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Foundations of Feminism: The Principles of Feminist Philosophy

Carolynn is a graduate student working on getting her doctorate degree in clinical psychology.

The basic foundations and principles of feminism

The basic foundations and principles of feminism

What Is Feminism, and What Are Its Major Principles?

At its base, feminism is the belief that all people should be treated equally in legal, economic, and social arenas—regardless of gender, religion, sexual orientation, ethnicity, and other similar predominant identifying traits. Feminism includes the idea that a person’s gender does not define who they are or their worth; that being a woman [or a man] should not put a person at an overall—and especially institutionalized—disadvantage.

Feminism as a theory is incredibly fragmented, and covering all these factions would be nearly impossible—especially within a reasonable amount of space. Instead, it seems most beneficial to address those things that many (if not all) of the divisions of feminism have in common. Nearly all who would consider themselves under the feminist umbrella would agree that the core of feminism revolves around a belief in equality.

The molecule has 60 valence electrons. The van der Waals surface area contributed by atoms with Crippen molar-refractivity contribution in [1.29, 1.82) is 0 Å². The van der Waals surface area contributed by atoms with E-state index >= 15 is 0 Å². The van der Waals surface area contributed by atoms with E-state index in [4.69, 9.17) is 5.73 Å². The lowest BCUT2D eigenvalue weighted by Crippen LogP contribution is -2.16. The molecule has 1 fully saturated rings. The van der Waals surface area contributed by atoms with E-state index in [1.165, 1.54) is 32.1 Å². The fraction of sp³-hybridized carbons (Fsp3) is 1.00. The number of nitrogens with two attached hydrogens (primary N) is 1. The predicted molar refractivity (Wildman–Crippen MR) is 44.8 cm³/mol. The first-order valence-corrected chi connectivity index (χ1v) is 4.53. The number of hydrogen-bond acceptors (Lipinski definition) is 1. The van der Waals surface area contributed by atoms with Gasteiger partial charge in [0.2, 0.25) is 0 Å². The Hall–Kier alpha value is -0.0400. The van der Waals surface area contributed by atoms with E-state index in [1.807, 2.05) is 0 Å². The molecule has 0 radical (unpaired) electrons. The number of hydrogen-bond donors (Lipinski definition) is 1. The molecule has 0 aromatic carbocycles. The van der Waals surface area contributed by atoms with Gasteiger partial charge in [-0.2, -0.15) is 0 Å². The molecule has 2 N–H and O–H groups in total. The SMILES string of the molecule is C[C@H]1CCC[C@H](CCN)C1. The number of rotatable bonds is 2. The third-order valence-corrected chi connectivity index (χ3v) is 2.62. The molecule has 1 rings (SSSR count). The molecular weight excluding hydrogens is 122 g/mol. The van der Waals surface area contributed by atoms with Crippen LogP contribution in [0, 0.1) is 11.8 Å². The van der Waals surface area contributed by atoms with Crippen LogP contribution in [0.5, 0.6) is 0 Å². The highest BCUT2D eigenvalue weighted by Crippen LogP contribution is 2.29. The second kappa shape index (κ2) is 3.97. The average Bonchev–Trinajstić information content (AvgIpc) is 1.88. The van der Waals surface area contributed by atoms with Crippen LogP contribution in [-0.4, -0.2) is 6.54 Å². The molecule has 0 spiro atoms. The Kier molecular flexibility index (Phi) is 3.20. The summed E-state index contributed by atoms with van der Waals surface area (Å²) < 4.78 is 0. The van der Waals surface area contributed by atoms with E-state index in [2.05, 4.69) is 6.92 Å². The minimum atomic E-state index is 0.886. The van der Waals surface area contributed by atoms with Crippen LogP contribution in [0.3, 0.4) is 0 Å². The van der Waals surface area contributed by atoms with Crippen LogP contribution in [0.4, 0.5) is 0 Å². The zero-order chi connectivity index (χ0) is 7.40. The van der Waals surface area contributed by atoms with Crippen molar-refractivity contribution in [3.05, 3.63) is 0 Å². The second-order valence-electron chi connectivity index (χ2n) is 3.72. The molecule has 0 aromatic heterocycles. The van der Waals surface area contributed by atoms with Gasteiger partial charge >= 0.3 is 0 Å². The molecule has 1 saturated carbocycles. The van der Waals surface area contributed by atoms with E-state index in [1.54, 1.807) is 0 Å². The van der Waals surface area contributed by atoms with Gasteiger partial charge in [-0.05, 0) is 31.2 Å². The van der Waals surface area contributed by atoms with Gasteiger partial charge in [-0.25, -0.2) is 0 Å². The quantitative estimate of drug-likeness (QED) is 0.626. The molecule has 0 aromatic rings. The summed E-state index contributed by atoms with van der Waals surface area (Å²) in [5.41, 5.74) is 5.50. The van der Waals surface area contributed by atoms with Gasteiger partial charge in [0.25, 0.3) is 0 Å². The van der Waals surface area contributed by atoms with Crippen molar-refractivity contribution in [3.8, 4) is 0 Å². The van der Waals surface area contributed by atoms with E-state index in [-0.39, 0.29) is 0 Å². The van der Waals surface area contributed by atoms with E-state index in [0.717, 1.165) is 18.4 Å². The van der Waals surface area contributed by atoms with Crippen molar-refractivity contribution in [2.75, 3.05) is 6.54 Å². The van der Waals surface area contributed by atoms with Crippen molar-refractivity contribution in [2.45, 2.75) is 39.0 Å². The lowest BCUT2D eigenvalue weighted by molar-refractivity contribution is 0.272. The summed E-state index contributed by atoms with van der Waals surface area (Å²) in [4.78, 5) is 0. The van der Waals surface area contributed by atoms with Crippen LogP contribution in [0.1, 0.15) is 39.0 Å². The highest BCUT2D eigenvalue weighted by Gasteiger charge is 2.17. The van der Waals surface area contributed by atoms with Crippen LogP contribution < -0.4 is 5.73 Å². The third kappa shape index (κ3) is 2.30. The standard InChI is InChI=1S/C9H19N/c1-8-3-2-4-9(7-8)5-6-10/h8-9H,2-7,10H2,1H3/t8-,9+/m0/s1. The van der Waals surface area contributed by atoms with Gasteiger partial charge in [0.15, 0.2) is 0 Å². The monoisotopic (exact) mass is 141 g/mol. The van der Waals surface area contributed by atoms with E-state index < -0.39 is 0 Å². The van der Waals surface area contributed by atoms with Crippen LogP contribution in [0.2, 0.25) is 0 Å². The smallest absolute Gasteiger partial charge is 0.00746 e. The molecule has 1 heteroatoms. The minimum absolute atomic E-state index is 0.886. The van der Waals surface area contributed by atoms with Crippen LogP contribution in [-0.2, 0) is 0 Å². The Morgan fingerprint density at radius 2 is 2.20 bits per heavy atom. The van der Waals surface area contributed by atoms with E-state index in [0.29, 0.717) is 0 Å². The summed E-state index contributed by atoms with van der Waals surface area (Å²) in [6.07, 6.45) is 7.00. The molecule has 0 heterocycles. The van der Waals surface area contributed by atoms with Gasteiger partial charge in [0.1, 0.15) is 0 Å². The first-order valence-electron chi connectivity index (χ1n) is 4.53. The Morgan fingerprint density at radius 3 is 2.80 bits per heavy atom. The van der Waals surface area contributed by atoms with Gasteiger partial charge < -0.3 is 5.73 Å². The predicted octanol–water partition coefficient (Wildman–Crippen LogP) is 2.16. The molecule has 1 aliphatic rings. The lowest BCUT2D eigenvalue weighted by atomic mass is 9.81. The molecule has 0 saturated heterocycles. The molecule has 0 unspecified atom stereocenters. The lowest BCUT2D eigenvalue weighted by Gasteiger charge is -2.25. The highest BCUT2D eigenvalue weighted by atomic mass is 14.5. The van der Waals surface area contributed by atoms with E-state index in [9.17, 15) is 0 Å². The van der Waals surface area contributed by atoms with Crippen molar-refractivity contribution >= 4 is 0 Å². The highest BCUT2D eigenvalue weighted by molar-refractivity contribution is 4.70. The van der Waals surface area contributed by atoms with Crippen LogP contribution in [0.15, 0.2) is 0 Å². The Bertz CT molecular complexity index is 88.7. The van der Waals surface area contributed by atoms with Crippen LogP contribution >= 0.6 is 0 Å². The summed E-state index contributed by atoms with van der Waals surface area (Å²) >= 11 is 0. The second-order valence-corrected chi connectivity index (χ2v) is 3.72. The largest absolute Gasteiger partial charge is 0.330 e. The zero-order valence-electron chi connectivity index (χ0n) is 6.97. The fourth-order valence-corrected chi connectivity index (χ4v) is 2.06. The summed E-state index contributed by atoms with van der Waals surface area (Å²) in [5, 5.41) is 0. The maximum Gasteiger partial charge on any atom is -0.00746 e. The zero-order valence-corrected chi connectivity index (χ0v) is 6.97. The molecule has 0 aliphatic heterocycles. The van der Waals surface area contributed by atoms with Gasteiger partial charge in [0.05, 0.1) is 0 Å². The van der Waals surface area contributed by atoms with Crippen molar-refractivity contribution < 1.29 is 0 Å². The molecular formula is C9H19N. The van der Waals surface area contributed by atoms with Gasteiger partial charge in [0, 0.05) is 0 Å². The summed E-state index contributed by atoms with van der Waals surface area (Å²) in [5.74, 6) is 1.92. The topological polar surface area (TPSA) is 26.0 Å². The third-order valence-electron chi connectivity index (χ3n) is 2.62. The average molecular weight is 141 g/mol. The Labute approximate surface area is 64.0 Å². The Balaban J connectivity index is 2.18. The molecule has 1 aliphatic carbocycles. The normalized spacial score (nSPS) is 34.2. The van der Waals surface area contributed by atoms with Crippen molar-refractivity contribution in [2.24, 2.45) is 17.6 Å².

What it means to be successful in the endeavor to make this so, and how best to go about it, is where most factions of feminism disagree. What follows in regards to defining feminism is incomplete and speaks only to generalities that may be applied to most of those who consider them feminists and to what may be considered “mainstream feminism.”

It cannot be stressed enough that feminism is an exceptionally broad, deep, ingratiating, and diverse theoretical group.

I myself have never been able to find out precisely what feminism is: I only know that people call me a feminist whenever I express sentiments that differentiate me from a doormat.”